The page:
Reflecting on A Crazy Year

Reflecting on A Crazy Year

Like many of us, I learned a lot in our year of Covid-19. Perhaps the most valuable lesson was not to take everything that went wrong as a personal failure.

From the shortage of nurses to teachers to supermarket cashiers, many businesses struggled mightily with staffing issues. It was no different at my nine dental practices and, quite frankly, it really caught me off-guard.

I thought I was a great boss with a happy and thriving staff when we all closed down for quarantine. When it was finally time to reopen nearly three months later, a lot of my staff didn’t want to come back. Some were afraid of catching the virus, some had been lured to other practices with higher pay, and others were making more money from unemployment benefits than actually working. 

Then it became a Catch-22 situation. I couldn’t find enough hygienists and assistants, a situation that was frustrating enough to cause one dentist to quit. A few others left when their spouses were forced to relocate for new jobs. My staff of 60 was down about 40 percent, but the phone was ringing off the hook with patients making appointments. Everyone was ready to come back to the dentist, it seemed, but no one wanted to come back to work. 

I realized I had to get creative to hold onto the staff members I particularly prized. Rather than view their position as simply a job, I wanted them to think of it as a career, so started a 401(k) for all positions. (I can’t afford it yet, but am looking forward to the day when I can match employee contributions.) I also raised the minimum hourly rate I pay, and guaranteed some employees that I would pay for a set number of hours each week, even if it turned out we wouldn’t work them. 

I also learned that I can only delegate so much – it was essential for me to be on site to show my hard-working staff that we were all in it together. That’s not easy with nine practices! To improve morale, I occasionally sent flowers or bought lunch for the team. I learned just how much people need to feel appreciated and to be told thank you. And it came from the heart.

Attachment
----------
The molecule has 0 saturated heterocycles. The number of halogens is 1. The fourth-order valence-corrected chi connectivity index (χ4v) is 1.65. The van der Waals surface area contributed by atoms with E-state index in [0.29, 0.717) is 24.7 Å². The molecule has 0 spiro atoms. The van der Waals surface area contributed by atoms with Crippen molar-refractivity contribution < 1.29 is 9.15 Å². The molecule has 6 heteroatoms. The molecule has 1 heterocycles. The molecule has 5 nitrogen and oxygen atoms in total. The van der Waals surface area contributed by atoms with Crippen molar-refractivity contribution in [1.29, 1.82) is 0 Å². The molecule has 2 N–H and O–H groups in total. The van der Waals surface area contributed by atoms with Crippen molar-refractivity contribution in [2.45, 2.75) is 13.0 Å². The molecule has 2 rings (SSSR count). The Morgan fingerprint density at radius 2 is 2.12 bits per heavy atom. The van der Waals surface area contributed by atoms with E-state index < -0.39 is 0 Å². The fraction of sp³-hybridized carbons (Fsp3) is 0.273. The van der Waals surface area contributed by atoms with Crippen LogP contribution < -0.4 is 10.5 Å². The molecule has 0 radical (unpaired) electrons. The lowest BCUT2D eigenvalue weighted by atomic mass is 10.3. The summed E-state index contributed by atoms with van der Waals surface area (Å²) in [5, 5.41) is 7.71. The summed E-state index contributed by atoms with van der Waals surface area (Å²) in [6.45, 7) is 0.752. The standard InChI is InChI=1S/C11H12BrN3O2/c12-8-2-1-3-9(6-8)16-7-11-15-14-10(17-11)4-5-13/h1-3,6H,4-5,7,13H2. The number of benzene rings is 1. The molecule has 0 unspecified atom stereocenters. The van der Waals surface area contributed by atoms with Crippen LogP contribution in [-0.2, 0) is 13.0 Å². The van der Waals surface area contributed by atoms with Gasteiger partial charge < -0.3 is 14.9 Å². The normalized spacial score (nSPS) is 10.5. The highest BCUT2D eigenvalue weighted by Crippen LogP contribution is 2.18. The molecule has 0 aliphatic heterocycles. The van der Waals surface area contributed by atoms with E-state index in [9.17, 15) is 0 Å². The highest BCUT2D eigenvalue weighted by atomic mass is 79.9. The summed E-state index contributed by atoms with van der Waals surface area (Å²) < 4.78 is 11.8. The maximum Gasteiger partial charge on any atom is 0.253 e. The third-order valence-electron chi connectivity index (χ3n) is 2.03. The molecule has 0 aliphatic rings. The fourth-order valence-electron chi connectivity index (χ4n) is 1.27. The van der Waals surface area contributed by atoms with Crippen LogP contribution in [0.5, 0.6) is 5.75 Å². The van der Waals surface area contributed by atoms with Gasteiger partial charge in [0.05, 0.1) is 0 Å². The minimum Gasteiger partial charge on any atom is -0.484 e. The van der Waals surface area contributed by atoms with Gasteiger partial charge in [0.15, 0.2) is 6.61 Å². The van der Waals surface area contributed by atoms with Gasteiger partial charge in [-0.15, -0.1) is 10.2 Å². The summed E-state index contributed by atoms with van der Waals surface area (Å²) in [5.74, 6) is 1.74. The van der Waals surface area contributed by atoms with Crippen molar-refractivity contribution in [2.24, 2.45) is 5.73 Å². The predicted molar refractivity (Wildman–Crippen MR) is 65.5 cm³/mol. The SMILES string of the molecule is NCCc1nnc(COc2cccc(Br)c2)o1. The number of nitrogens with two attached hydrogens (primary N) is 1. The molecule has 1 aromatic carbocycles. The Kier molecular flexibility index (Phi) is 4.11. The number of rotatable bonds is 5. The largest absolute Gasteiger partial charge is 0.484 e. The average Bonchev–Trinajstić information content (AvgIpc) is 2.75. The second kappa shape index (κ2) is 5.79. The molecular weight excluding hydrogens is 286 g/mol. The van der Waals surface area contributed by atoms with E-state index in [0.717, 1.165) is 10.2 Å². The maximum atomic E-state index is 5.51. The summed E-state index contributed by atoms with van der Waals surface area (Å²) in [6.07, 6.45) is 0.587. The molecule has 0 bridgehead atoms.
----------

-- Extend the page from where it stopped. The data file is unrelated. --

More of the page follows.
I also had to extend that appreciation to myself. I was so hard on myself, thinking it was all my fault when everything seemed to be going wrong. In one particularly brutal week, a dentist, a hygienist and two assistants all gave their notice. I took that really personally. Why were they all leaving me? What was I doing wrong? It didn’t help that I was in the middle of a high-risk pregnancy and working six days a week.

Happily, that guilt tripping didn’t last too long and I finally came to see that I was simply trying my best to cope with unprecedented challenges. Change is inevitable and employees move on. There’s only so much anyone (including myself) can do to mitigate the circumstances.

Flash forward several months and happily, I’m back to being fully staffed and, most importantly, gave birth of Anna, my first child, on October 6.

So what did I learn through this crazy period? First, that it’s important to regularly show my staff how much I appreciate and count on them. Little things like a vase of flowers or small gift can go so far. Second, I learned that not every staff member was a perfect fit, and that there was nothing personal about it. 

And finally, I came to realize that each of us can only do our best. For someone who tends to overachieve, that’s a humbling lesson I have really taken to heart. It’s made me a better dentist, and a more appreciative and emphatic employer too. 

0 replies

Leave a Reply

Want to join the discussion?
Feel free to contribute!

Leave a Reply